One of the things I miss the most when autumn arrives is the sound of frogs singing their songs at night. I've always imagined them planning the most wonderful things, exchanging the latest gossip around the pond and looking out for one another with every single croak. During the daylight each time you walk past a pond, seeing ripples fan out from one or two spots, it's a sure sign there's a friendly amphibian hiding under the surface, frightened by your arrival.
As soon as the coast is clear, their little green selves will pop back up to bask in the sunlight on a smooth lily pad, nearby log or warm rock. Using only two of our twenty-six letters, author/illustrator Jeff Mack, gives readers a pond's eye view of a day in the life of a very lucky frog in his new title, AH HA! (Chronicle Books). Jeff Mack may only use two letters but readers will be using three...OH NO!..more than a few times.
We begin this story with Frog lazily floating in the pond, sighing with pure pleasure.
It's quickly followed by
as he discovers the perfectly shaped rock to perch on for a spell. He is so happy he again utters sounds of total contentment with his eyes closed. That is the beginning of his troubles.
While he relaxes a child and their dog are sneaking up on Frog, jar and lid in hand. Yikes! That was close. Thankfully the dog was as excited as Frog was scared.
Frog thinks he's crawling up on another rock farther out in the pond. His instincts must be a little off because this rock turns out to be a turtle, a hungry turtle. Leaping lizards...er...frogs. Whew! As fate would have it, Frog lands on a trusty log.
By now, you have guessed that this is no ordinary log. Of course not. It's a sly alligator waiting for the right moment to strike. Water explodes. Thankfully there are tall "stalks" for Frog to grasp, out of his foes' reach.
Wait! Are you kidding me? It's not a stalk. It's trouble of the long-legged, pink-bird variety. This is not good. This is not good at all.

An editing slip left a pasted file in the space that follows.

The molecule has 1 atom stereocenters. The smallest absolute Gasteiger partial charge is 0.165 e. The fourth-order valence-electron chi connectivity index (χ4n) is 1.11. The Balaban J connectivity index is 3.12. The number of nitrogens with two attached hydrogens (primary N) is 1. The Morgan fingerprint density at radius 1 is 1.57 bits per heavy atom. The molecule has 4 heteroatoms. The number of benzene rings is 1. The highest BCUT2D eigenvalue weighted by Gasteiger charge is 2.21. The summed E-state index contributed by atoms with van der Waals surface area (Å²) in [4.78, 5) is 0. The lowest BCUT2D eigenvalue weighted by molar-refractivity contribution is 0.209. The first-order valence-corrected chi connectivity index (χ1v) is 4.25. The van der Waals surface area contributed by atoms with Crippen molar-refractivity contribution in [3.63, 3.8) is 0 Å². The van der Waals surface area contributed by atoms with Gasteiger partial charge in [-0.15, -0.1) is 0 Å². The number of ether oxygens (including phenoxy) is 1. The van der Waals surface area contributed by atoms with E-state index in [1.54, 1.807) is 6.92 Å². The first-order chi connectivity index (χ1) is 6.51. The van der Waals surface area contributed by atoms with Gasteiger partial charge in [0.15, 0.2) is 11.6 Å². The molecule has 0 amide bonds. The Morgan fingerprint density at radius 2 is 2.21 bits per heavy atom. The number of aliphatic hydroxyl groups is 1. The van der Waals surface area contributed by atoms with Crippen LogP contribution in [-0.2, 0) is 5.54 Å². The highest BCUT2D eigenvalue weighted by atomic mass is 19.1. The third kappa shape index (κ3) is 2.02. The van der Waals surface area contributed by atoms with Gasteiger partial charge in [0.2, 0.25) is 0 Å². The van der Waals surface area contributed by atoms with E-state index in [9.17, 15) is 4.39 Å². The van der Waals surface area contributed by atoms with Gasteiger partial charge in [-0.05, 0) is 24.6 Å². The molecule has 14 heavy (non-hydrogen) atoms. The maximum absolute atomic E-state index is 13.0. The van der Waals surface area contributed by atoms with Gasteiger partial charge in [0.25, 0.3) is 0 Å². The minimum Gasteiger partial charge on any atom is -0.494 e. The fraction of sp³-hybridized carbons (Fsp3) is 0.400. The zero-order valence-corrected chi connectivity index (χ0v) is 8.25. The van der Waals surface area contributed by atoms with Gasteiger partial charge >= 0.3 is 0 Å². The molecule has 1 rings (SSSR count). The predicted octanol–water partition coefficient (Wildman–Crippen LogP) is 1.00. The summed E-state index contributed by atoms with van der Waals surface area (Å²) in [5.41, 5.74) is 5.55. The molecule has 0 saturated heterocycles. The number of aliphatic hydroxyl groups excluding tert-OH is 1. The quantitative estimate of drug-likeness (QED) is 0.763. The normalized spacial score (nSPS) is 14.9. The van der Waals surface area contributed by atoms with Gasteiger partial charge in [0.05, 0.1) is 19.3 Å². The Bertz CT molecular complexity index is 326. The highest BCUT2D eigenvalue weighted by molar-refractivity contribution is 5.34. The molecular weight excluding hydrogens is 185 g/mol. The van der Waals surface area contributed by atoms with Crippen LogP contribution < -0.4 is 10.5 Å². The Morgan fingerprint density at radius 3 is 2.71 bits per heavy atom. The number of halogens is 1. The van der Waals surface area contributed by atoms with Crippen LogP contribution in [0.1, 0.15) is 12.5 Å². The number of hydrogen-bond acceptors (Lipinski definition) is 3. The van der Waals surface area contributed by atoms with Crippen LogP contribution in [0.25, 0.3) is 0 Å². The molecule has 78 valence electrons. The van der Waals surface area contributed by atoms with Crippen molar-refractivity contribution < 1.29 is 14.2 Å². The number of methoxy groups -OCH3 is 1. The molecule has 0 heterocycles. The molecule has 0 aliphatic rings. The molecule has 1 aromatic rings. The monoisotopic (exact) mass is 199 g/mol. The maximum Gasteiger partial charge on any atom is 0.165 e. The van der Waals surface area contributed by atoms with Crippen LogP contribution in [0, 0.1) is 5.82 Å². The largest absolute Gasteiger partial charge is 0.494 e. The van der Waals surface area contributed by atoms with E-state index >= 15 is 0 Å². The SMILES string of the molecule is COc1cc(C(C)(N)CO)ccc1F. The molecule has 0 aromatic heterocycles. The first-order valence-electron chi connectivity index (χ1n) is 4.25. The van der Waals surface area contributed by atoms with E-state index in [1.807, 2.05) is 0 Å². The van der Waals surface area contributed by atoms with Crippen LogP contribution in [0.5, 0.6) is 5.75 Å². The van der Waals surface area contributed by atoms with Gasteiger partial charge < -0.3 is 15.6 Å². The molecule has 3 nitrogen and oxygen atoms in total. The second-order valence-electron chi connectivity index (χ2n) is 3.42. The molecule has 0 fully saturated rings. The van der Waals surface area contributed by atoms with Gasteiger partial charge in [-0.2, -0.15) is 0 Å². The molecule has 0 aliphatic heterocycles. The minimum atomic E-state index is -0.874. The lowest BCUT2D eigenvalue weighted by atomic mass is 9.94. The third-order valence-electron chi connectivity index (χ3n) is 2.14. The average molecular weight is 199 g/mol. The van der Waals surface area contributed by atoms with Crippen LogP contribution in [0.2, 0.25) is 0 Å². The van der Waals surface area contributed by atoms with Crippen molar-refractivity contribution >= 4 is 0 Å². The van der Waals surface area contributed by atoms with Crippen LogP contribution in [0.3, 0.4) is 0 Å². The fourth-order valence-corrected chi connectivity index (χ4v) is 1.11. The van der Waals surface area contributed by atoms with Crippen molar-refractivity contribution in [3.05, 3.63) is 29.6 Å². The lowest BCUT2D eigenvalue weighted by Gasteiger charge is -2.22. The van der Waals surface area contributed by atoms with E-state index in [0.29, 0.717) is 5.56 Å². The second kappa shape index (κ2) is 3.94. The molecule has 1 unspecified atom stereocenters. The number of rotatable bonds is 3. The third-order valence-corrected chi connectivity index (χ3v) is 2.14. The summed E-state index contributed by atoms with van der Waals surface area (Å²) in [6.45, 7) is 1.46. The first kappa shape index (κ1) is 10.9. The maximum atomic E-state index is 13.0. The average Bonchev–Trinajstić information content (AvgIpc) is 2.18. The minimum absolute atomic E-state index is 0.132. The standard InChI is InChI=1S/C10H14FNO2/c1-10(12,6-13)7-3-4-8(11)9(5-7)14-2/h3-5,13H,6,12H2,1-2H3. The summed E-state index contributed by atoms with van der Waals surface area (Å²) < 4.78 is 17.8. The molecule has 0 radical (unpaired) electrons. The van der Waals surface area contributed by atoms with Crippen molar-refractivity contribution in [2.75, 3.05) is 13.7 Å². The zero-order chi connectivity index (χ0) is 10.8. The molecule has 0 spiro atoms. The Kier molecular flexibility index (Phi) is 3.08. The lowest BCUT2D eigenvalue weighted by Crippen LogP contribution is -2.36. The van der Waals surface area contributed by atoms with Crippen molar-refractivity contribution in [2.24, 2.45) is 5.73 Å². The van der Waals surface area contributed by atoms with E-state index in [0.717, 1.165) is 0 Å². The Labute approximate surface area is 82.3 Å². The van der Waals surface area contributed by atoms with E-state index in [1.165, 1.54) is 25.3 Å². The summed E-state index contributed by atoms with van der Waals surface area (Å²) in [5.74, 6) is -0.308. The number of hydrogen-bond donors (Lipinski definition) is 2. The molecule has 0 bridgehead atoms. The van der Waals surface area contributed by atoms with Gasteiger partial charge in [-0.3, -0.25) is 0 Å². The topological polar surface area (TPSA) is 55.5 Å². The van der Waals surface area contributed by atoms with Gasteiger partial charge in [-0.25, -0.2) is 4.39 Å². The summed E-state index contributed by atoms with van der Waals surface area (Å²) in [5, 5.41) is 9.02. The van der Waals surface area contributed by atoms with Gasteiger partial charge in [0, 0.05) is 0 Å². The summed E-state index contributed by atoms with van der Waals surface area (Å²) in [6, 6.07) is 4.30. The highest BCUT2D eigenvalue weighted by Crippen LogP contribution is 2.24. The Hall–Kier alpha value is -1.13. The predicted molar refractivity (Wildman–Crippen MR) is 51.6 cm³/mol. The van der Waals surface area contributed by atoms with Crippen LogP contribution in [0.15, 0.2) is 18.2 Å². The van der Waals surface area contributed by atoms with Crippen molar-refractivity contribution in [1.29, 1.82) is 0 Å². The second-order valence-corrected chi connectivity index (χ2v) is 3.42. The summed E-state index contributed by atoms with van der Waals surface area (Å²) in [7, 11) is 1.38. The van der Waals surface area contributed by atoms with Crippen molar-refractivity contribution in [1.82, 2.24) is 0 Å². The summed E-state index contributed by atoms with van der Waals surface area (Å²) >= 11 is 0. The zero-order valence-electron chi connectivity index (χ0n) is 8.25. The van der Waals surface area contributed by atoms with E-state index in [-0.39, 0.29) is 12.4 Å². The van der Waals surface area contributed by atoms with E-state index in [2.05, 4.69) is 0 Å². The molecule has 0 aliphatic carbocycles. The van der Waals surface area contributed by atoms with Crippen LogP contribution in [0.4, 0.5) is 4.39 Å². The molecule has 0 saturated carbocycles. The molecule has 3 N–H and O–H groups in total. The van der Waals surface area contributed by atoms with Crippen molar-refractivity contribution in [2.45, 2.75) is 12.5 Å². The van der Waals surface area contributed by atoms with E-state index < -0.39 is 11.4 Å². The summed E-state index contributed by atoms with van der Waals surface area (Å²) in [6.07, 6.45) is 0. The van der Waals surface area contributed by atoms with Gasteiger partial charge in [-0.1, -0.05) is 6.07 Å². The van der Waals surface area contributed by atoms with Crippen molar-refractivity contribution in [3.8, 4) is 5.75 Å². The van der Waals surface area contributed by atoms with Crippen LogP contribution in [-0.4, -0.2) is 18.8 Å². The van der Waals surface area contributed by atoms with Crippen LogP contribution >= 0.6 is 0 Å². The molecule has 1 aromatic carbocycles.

Frog had better be looking where he's leaping. In the end it's all about perspective or the lesser of four evils. It's also about a whole lot of luck.
Switching from AAHH! to AH HA! (plus a surprise) but not always alternating Jeff Mack manages to tell a tale filled with suspense at every turn of page; readers will be leery of relaxing from one scene to the next. His skillful blend of language and intonation create a seamless pace. Depending on which character is speaking those two phrases can take on many meanings; happiness, the thrill of victory, fright, relief, pain, or the discovery of a snack.
Use of vibrant colors, bold lines and wide eyes immediately grab readers attention on the matching jacket and cover. Frog looks right at us, wearing a big grin on his face, uttering the title as he climbs out of a jar. On the back cover three of his would-be enemies are smiling too, while speaking the same two words. It's clear already the significance of that phrase depends on who is doing the talking.
Opening and closing endpapers picture Frog, arms behind his head adrift on the rippling surface. The passage of time is shown in the color of the water. Mack uses every portion of the book to tell his tale, endpapers, title page, and verso.
Two page illustrations throughout are rendered in mixed media. His perspectives in the visuals are at frog level bringing the reader right into the action bursting out of every page. You never see more than hands and feet of the child. Small details add just the right touch of humor; woebegone look on the dog's face as Frog escapes, the turtle's surprise, Frog resting on the "log" with a weed in his mouth, and Frog sticking out his tongue.
As soon as you see the cover of AH HA! written and illustrated by Jeff Mack, you can hardly wait to open the cover. The look on Frog's face combined with the vivid colors are irresistible. While this is a great book to read on your own, especially if you are an early reader, this book is fantastic as a read aloud.
Be sure to visit Jeff Mack's website by following the link embedded in his name above. You might want to pair this with Frog Song by Brenda Z. Guiberson with illustrations by Gennedy Spirin. I also reviewed Mo Willem's Big Frog Can't Fit In. In that review I included a Prezi with lots of frog titles.